A mobile app is available for money transfer and check deposit, where you can upload check photos for deposit.
The company assures that there are no hidden charges, although overdrafting on credit, overnight delivery of a check or a replacement card, stop payments and rejected check can all incur charges.
Best for minimum balance and fees
Several banks offer checking accounts with $0 monthly fee, which are usually termed as free checking account. Aspiration Summit checking account, Simple fee-free checking account, Chime Spending account, Discover Cashback checking account, Bank of Internet Rewards checking account, Capital One 360 checking account and Ally Interest checking account all claim to charge $0 in monthly fees.
Meanwhile, Citibank Simple Checking account charges a $12 monthly service fee.
These checking accounts do not require a minimum account opening balance:
- Bank of Internet Rewards Checking
- Capital One 360 Checking
- Charles Schwab Bank High Yield Investor Checking
- Discover Cashback Checking Account
Other with a minimum opening balance include:
- Bank5 Connect High-interest Checking – $10 and $100 for earning interest
- Chase Total Checking account – $25
- Bank of America’s Core Checking account – $25
Best for yield
Northpointe Bank offers checking account with an APY as high as 5%, although the return comes with a lot of riders such as the mandatory 15 or more debit transactions, subscription to e-statements and a $100 direct deposit per statement.
One American Bank’s Kasasa Cash offers 3.50% APY, with the 3.50% rate applicable if you meet certain conditions such as a minimum of 12 debit card transactions per month, sign up to receive e-statements and log in to online banking at least once in a payment cycle. If these conditions are not met, a base APY rate of 0.01% is applicable.
Redneck Bank’s Rewards checking account has an APY of 2%, contingent on doing 10 debit card transactions per month and subscribing to e-statement. If even one of these conditions are not met, you’ll only earn an APY of 0.50%.
Among credit unions, First Financial Credit Union and La Capitol Federal Credit Union offer checking accounts with APYs of 5% and 4.25%, respectively. Consumers Credit Union’s high-yielding checking account offers APY of 4.59% for balances up to $20,000, contingent on meeting certain requirements.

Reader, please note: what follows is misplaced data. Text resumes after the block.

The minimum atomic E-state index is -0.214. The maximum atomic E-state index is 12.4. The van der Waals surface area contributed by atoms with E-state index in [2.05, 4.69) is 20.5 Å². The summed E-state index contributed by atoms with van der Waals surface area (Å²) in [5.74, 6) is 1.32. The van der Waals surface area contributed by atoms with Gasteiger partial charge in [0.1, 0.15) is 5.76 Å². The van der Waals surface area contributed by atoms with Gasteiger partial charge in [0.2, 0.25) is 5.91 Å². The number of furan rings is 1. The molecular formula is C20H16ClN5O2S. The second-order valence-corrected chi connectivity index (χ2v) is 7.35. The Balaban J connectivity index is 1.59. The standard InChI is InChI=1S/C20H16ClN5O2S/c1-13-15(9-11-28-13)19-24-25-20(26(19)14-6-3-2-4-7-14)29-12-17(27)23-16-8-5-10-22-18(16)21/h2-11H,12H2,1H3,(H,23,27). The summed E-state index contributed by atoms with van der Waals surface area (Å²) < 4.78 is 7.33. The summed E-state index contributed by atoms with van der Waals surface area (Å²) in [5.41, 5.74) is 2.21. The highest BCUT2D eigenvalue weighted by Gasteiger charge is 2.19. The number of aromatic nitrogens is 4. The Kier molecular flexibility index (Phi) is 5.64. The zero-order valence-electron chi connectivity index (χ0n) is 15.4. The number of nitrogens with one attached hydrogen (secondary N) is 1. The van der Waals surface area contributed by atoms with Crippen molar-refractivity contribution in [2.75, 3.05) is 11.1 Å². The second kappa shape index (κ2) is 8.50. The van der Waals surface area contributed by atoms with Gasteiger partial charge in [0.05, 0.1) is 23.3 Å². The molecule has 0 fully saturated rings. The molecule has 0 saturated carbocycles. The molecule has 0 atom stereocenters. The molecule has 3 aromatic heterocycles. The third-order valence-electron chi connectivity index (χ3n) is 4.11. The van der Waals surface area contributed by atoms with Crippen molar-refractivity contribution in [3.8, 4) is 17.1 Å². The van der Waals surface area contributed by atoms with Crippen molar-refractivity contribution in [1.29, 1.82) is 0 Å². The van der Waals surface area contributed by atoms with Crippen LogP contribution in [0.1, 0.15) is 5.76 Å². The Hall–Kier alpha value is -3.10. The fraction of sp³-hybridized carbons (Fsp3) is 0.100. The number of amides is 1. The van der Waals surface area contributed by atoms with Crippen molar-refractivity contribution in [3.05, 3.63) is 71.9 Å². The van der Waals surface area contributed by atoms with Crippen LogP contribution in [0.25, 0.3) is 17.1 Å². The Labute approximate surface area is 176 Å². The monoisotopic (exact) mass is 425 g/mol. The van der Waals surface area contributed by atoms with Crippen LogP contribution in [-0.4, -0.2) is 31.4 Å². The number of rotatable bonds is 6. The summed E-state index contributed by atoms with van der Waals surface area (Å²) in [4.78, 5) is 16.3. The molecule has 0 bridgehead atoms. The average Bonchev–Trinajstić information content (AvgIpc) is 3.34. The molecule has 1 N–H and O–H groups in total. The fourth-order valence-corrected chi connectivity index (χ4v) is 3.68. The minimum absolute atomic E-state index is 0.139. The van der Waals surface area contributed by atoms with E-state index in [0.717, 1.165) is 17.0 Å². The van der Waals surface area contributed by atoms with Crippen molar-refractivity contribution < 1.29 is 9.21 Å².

Best for sign-up bonuses
HSBC offers a $200, $350 or $500 sign-up bonus, and you’ll get $200 paid when you open a Choice checking account and deposit $1,500. If you open an HSBC Advance checking account and deposit $10,000, you’ll get a bonus of $350, while customers opening a HSBC Premier checking account and deposit $10,000 get $750.
Best for students
Citibank Student checking account, U.S. Bank Student checking account, BB&T Student Banking account and Capital One 360 checking account charge $0 in fees, with an applicable waiver as long as the account holder is in school or until graduation.
Best for overseas travelers
For those seeking the best international ATM use facility, Schwab Bank’s checking account may be the right one for you. It allows unlimited ATM fee rebates worldwide, which is applicable to cash withdrawals using a Visa debit card, wherever accepted. It claims to charge zero service fees and have no account minimum. However, the only pushback is the 0.15% APY on the account balance, which is fairly low, compared to normal online checking account standards.
For online and traditional banking operations, international travelers can utilize the Capital One 360 checking account. However, in terms of physical international branches, Citibank, with its vast global network, may come in handy.
Checking accounts are now a personal finance management tool, allowing payment of bills without having to write out checks and seamless transfer of money online, among other things.
Financial institutions, in a bid to reel in more customers, flaunt their best features, without overtly conveying the unpalatable things associated with their products. Ultimately, it’s in your best interest to carefully assess your options.